Agglomeration and Urban Manufacture Labor Productivity in Indonesia

Yohanes Nurcahyo Agung Wibowo, Toshihiro Kudo


Agglomeration, the spatial concentration of industries in a specific location, has been argued to improve productivity since it could provide positive externalities such as knowledge spillover, input sharing, and labor pooling. This paper examines the effect of large and medium manufacturing industry (LMI) agglomeration on labor productivity. Measuring the output and labor density as agglomeration effect by using 2009-2014 panel data from 44 cities and regions across the metropolitan areas of Indonesia, this study shows that in terms of output share, agglomeration positively contributes to labor productivity. On the other hand, in terms of labor density, agglomeration results in a negative impact on productivity. These findings suggest the government should expand industrial clusters in less densely populated areas, especially outside the island of Java, by providing necessary infrastructures such as electricity, ports, and roads, so that this development creates favorable economic conditions for investment and industrial development in such areas.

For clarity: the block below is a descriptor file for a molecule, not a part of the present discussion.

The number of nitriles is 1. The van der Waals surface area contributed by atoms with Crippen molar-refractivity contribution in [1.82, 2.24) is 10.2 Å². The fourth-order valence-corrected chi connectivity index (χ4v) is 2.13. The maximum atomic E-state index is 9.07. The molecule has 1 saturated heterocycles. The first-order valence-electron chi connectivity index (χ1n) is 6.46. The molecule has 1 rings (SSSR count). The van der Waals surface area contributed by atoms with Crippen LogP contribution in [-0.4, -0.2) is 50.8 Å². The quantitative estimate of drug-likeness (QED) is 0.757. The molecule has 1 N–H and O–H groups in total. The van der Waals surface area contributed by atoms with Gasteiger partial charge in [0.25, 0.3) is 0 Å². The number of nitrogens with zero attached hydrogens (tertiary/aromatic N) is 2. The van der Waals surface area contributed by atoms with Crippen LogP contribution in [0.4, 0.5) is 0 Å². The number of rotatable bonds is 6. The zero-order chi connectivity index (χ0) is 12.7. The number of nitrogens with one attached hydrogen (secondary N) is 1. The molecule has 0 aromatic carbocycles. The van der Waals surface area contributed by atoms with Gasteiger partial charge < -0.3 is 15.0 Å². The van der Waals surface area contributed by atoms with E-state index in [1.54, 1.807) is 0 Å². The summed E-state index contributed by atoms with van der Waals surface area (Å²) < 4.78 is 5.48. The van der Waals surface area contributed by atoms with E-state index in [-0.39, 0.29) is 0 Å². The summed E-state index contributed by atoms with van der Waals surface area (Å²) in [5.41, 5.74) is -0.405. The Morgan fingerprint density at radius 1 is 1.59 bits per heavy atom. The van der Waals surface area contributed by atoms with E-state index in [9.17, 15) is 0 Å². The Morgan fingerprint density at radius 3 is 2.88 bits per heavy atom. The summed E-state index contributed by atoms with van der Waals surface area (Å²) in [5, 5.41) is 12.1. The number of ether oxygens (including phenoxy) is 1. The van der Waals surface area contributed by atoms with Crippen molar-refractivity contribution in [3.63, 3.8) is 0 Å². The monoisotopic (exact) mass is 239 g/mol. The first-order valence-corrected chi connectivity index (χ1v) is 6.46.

agglomeration; industrial output; labor density; labor productivity; metropolitan areas; Indonesia

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